4. Amazingly I had six avocados sprout in my hot steamy pile of compost. Unfortunately we are out of their zone, so I don’t expect a tree anytime soon; still, i find it interesting and i wonder if the soil processes in a compost favor hard shells and nuts, typically difficult to sprout seeds.

  5. PP–forgot to say that the sunflowers that self seed in our yard are a native variety with small flower heads–not the kind you eat. That being said, I don’t know the answer to your question. Will do some research.

  6. This year I can’t even count the number of tomatillos that are appearing almost daily. I’ll let a few grow and kill the rest (that is so, so sad since they are trying so hard).

    I’ve also had two volunteer SunGold tomato plants and expect the Currant Tomato plant I put in the garden three years ago to once again show up in unexpected places.

  7. We had 18 volunteer cherry tomato plants this year, from all the ones the squirrels dropped (or pooped out). Some had to be thinned, but the rest I spread around the garden. We also have a fair number of volunteer squash plants coming up in the compost pile. We are in Decatur, GA.

  8. Here in St. Louis we had such a mild winter that more things overwintered than ever: chard, mustard, arugula (wild and cultivated), sage, thyme (lemon and German), oregano, rue, sorrel and even cilantro. I have lots of fennel coming up all on its own from an intentional planting two years ago. I have left everything where it stands and tucked my new plantings in around them. I am especially loving this patchwork of old and new. I actually wrote a blog post about it a couple weeks ago: http://fivechicksandacoop.blogspot.com/2012/04/survivors.html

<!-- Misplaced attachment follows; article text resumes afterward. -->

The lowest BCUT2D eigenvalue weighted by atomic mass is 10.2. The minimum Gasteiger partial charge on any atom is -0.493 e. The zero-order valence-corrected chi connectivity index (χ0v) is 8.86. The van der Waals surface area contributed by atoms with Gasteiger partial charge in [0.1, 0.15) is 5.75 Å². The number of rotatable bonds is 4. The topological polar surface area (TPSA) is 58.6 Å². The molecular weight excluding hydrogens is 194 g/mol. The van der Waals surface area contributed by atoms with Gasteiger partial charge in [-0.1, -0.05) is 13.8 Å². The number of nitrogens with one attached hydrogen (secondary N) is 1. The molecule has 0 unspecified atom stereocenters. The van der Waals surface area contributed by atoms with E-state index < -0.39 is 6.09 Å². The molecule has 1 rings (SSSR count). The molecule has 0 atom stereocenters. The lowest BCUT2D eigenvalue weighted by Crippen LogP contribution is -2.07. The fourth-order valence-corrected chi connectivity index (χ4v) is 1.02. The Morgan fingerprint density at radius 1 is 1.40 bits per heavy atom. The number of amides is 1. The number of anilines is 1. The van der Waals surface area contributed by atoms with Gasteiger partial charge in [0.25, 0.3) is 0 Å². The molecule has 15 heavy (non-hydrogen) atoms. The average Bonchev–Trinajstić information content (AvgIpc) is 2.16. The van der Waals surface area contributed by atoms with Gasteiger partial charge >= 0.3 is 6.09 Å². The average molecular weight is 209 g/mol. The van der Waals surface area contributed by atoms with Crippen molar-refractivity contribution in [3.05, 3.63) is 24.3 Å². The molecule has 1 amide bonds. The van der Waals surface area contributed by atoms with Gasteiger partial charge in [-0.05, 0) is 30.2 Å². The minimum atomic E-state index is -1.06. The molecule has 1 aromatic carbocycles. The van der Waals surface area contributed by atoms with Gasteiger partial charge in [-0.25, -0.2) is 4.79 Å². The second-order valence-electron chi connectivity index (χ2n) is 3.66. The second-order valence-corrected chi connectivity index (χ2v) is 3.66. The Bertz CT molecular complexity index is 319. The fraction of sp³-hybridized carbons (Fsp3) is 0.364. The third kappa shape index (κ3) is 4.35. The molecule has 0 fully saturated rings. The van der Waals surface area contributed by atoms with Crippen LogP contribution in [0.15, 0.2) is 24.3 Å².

9. Volunteers are so fun. Their zest and stick-to-it-iveness just make me grin! I am overrun with pear and cherry tomatoes that I’ve let run wild, ( can’t bring myself to thin too much) lots of sunflowers, wildflowers and basil too. We are just south of Phoenix, AZ. Summer is in full swing here and we even had a freak rainstorm the other night so all the plants are happy!

  10. Lots of volunteer potatoes. I was late putting these ones in last year and they were small, so I must have missed more than I thought!

    Also some nasturtiums, hollyhocks, salad leaves, a tomato, 2 seakale plants and an unidentified squash I found sprouting in the compost heap. I’ve potted it up to see what I get. At the very least the chickens will eat it!

  11. We’re in the PacNW and this spring we’ve had invasive blackberry, English ivy, and poison oak. From what I can tell, the blackberry and ivy are thanks to the birds/squirrels, and the poison oak is from (purchased) compost. (Guess how we discovered the poison oak… sigh.)

    • Oh no. Ouch! Actually the exact same thing happened to our friend Nancy last time she visited CA. She moved an armload of poison oak-spiked mulch…in short sleeves. It’s a threat I’ve never thought of before, but I bet this happens a lot.

      On the bright side, blackberry leaves can be used for both dye and medicine.